Genkaku by Low Flying Hawks

Release date: August 25, 2017
Label: Magnetic Eye Records

Doom is often looked down upon by discerning heavy music fans. It’s too slow; all they’re doing is ripping off Sabbath riffs; it’s dumb; it’s background music for bongheads to giggle to… just some of the many derogatory statements aimed at the genre. But then comes along a band like Low Flying Hawks and their hazy take on doom. Their languid yet often bleak music gives the impression that the protagonists are not only interested in pushing the genre into areas which are seldom visited, but also wish to do it with finesse and intelligence.

Those who heard Low Flying Hawks’ debut, Kōfuku, will already know that their marrying of deep, dark riffs with at-times fragile vocals is a sublime experience. This album, however, takes us on to another plane altogether. It is textured, meditative… yet packs a groove, most notably in parts of ‘Smile’, ‘Uncool’ and ‘Twilight’ that invokes that involuntary slow nod that we all love.

Much has been made of Low Flying Hawks’ cohorts, namely Trevor Dunn of Mr Bungle on bass and Dale Crover of The Melvins on drums. The pair were there for the first album and return for Genkaku. Indeed Crover is joined by his bandmate Buzz Osborne, who contributes vocals on two tracks. But as cool as it may be to have luminaries like those as friends to call on, this remains resolutely an album made by the enigmatically named AAL and EHA.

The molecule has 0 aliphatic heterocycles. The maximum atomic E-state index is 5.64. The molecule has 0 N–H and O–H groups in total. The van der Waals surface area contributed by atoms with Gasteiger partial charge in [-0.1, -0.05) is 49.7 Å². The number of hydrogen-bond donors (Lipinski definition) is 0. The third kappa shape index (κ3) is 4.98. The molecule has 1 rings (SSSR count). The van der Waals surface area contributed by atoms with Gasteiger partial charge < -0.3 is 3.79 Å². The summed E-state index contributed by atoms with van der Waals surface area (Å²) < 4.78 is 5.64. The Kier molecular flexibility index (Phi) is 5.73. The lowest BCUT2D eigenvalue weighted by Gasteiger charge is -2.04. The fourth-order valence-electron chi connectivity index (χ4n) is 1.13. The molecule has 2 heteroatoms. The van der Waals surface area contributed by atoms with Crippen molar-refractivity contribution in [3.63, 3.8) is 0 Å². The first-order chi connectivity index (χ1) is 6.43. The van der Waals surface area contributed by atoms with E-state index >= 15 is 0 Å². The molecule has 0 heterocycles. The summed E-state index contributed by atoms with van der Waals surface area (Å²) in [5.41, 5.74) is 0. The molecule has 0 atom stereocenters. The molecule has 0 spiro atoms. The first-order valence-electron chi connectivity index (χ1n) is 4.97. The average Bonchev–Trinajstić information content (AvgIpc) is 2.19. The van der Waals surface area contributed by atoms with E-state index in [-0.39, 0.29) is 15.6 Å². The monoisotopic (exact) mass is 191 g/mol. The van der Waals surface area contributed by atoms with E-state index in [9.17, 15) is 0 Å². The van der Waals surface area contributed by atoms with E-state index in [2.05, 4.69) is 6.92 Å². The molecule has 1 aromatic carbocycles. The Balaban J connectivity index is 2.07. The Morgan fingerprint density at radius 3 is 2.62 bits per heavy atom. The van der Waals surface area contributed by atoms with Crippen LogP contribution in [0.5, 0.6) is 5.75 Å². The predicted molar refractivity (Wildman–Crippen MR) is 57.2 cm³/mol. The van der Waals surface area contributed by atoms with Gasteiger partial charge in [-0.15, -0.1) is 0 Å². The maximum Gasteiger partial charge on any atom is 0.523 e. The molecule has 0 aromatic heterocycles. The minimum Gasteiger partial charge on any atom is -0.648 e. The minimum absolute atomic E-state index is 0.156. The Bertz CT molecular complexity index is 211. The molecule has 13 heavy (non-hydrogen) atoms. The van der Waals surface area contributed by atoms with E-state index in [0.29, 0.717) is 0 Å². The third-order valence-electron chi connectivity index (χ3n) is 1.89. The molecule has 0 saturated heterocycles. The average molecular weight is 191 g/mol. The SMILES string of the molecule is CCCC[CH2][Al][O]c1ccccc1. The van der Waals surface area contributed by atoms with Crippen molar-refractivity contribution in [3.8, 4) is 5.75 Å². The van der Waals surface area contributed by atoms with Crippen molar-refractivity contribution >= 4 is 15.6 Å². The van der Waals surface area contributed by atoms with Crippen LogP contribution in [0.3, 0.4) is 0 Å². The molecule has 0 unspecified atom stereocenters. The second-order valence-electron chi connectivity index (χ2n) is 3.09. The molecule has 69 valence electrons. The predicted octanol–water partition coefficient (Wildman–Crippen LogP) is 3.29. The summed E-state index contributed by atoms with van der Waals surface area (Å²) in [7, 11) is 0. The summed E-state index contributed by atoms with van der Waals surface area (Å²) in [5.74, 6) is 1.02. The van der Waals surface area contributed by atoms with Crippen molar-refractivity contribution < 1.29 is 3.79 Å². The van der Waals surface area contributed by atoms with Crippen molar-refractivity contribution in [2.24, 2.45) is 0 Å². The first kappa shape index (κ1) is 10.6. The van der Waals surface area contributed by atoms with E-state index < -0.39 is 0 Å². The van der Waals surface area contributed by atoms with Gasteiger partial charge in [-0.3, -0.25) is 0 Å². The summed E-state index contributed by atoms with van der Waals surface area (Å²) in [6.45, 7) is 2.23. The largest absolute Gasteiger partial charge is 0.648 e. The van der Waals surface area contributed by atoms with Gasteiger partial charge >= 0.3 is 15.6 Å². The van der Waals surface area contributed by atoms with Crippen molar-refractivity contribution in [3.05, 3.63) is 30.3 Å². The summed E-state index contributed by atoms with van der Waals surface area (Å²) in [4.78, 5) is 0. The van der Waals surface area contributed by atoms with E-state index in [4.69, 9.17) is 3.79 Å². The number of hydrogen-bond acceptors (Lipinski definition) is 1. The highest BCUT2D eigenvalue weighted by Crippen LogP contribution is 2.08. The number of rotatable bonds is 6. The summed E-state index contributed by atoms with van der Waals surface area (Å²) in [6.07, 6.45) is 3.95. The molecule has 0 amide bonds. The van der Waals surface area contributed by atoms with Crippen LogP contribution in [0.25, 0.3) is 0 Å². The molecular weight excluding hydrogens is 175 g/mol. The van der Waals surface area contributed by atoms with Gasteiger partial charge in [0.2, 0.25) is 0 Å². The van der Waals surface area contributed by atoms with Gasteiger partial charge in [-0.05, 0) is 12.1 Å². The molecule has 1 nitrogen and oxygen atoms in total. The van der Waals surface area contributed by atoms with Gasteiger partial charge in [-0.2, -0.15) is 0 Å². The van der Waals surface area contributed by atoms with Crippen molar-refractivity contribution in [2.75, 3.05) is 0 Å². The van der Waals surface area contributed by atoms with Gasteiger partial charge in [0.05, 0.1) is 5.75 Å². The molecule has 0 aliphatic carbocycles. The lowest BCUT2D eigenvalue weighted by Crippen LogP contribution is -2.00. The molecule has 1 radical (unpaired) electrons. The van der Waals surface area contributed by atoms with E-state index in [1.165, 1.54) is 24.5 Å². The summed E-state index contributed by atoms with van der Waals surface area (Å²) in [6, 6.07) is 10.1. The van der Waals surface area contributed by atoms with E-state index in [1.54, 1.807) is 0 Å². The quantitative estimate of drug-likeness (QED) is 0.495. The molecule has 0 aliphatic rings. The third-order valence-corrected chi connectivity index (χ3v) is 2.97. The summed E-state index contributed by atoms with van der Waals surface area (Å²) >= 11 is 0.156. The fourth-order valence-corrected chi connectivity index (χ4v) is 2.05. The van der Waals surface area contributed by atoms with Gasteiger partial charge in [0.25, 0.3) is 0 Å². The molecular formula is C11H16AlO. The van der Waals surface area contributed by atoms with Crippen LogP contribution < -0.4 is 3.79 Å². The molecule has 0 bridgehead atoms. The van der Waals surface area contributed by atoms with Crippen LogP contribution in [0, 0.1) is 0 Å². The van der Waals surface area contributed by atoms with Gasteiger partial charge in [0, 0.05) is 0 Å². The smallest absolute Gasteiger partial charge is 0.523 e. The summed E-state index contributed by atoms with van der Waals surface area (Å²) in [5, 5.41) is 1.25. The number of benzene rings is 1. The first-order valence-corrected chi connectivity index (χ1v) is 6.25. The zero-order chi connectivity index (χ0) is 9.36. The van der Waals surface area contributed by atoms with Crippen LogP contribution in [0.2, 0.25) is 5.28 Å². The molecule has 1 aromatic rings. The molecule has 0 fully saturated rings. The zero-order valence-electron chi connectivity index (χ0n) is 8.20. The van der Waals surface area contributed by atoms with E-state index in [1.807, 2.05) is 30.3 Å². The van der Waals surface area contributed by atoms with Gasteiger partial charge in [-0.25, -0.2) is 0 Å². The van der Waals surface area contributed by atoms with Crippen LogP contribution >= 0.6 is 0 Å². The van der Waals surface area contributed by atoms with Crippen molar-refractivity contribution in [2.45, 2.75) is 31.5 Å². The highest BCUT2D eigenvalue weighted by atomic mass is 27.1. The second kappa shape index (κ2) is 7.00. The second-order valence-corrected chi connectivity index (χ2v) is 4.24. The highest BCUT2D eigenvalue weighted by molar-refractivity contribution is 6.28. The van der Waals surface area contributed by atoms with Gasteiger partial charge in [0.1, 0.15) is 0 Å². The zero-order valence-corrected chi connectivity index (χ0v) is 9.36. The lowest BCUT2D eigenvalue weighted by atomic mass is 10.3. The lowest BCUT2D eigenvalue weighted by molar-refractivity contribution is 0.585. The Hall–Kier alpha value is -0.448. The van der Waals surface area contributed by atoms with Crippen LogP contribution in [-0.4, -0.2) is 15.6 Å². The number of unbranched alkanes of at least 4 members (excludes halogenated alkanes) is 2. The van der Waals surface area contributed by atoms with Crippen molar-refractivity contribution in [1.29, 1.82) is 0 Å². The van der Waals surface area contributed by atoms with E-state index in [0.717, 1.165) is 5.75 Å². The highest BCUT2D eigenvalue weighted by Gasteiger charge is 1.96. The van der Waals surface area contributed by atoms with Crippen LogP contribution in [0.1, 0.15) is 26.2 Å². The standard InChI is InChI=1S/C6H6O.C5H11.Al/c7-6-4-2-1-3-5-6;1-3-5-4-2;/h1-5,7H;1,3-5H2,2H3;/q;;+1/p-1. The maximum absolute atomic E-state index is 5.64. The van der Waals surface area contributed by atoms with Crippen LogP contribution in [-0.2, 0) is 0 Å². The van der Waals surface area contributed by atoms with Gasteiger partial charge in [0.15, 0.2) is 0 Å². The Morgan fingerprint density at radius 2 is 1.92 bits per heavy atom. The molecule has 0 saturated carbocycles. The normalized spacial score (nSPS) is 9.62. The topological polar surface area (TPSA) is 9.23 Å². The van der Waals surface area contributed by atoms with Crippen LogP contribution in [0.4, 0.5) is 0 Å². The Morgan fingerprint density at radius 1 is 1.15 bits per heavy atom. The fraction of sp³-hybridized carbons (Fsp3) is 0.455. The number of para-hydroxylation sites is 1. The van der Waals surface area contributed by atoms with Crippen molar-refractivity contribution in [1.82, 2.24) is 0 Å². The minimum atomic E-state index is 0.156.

As for what it sounds like… well, that is a tough one: it is big but delicate, heavy but airy, morose but uplifting. And it hangs together like all good albums should. And unlike their last one, it all fits on one piece of vinyl. Kōfuku was spread over two discs at 45rpm – which is great for the ears if you have a system worthy of picking up the miniscule sound improvement, but hard on the wallet. It also meant you couldn’t get too comfortable before having to turn the record over.

‘Smile’ opens the album and is a massive shape-shifting beast of a song, which begins with the plaintive “Only the night soothes me…” and ends with the aforementioned head-nodding groove, with Osborne’s vocal accompaniment. ‘Uncool’ follows and in the way it slithers around between its chugging guitars and jazzy bass, it is a masterclass in showing how there is life in doom yet. ‘Virgin Witch’ starts out a brooding slab but is dragged out of the morass by a guitar solo into a space bordering on euphoric. Well, relatively euphoric, anyway.

The second side of the album kicks off with ‘Space Wizard’, which is suitably spacey… and wizardy. But as it is Low Flying Hawks, the doom-by-numbers title of the song gives no clue to the spooky shuffle or widescreen riffing we are treated to. The sort-of title track, ‘Hallucination’ (Genkaku is Japanese for hallucination or illusion) is the saddest sounding on the album and brings some 80s-style angsty vocals into the mix, as well as some spooky psychedelia.

Next up is ‘Twilight’ which is a beautiful song which begins with a wordless vocal over the top of churning, fuzzy guitars. Then with its violin bridge which segues into a gruff doom-blues, it has the world-weary atmosphere of a final track. ‘Sinister Waves’ closes the album with an atmospheric introduction, which gives way to a hypnotic, pulsing, visceral finale, with a chant of “You don’t need to try, you don’t need to cry…”.

It’s a great ending to a fine album.

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